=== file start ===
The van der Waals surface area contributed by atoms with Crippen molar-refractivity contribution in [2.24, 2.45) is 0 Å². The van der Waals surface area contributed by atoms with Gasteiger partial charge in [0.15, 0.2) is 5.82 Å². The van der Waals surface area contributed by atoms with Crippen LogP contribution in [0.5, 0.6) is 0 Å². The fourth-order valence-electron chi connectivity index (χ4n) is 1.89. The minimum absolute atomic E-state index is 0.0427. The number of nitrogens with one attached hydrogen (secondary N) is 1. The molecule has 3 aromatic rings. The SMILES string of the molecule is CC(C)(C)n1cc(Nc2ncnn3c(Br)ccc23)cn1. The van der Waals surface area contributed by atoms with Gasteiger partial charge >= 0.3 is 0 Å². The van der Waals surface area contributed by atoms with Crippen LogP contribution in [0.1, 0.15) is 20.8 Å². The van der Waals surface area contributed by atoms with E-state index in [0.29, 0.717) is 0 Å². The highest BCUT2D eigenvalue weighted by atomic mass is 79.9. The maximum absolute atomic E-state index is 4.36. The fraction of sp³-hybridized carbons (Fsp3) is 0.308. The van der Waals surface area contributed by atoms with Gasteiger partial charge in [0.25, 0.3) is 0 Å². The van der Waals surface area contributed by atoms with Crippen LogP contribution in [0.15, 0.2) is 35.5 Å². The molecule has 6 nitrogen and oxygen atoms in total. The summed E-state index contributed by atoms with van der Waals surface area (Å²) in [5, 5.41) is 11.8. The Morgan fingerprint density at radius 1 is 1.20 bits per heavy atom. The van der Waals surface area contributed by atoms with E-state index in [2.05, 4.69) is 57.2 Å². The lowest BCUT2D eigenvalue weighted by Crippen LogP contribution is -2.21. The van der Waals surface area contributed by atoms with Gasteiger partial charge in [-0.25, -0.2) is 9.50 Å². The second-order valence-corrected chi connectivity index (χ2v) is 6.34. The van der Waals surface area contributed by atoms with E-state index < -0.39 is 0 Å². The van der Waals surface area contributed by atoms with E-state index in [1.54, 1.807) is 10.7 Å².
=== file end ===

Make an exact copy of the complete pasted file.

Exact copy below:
The van der Waals surface area contributed by atoms with Crippen molar-refractivity contribution in [2.24, 2.45) is 0 Å². The van der Waals surface area contributed by atoms with Gasteiger partial charge in [0.15, 0.2) is 5.82 Å². The van der Waals surface area contributed by atoms with Crippen LogP contribution in [0.5, 0.6) is 0 Å². The fourth-order valence-electron chi connectivity index (χ4n) is 1.89. The minimum absolute atomic E-state index is 0.0427. The number of nitrogens with one attached hydrogen (secondary N) is 1. The molecule has 3 aromatic rings. The SMILES string of the molecule is CC(C)(C)n1cc(Nc2ncnn3c(Br)ccc23)cn1. The van der Waals surface area contributed by atoms with Gasteiger partial charge >= 0.3 is 0 Å². The van der Waals surface area contributed by atoms with Crippen LogP contribution in [0.1, 0.15) is 20.8 Å². The van der Waals surface area contributed by atoms with E-state index in [0.29, 0.717) is 0 Å². The highest BCUT2D eigenvalue weighted by atomic mass is 79.9. The maximum absolute atomic E-state index is 4.36. The fraction of sp³-hybridized carbons (Fsp3) is 0.308. The van der Waals surface area contributed by atoms with Gasteiger partial charge in [0.25, 0.3) is 0 Å². The van der Waals surface area contributed by atoms with Crippen LogP contribution in [0.15, 0.2) is 35.5 Å². The molecule has 6 nitrogen and oxygen atoms in total. The summed E-state index contributed by atoms with van der Waals surface area (Å²) in [5, 5.41) is 11.8. The Morgan fingerprint density at radius 1 is 1.20 bits per heavy atom. The van der Waals surface area contributed by atoms with E-state index in [2.05, 4.69) is 57.2 Å². The lowest BCUT2D eigenvalue weighted by Crippen LogP contribution is -2.21. The van der Waals surface area contributed by atoms with Gasteiger partial charge in [-0.25, -0.2) is 9.50 Å². The second-order valence-corrected chi connectivity index (χ2v) is 6.34. The van der Waals surface area contributed by atoms with E-state index < -0.39 is 0 Å². The van der Waals surface area contributed by atoms with E-state index in [1.54, 1.807) is 10.7 Å².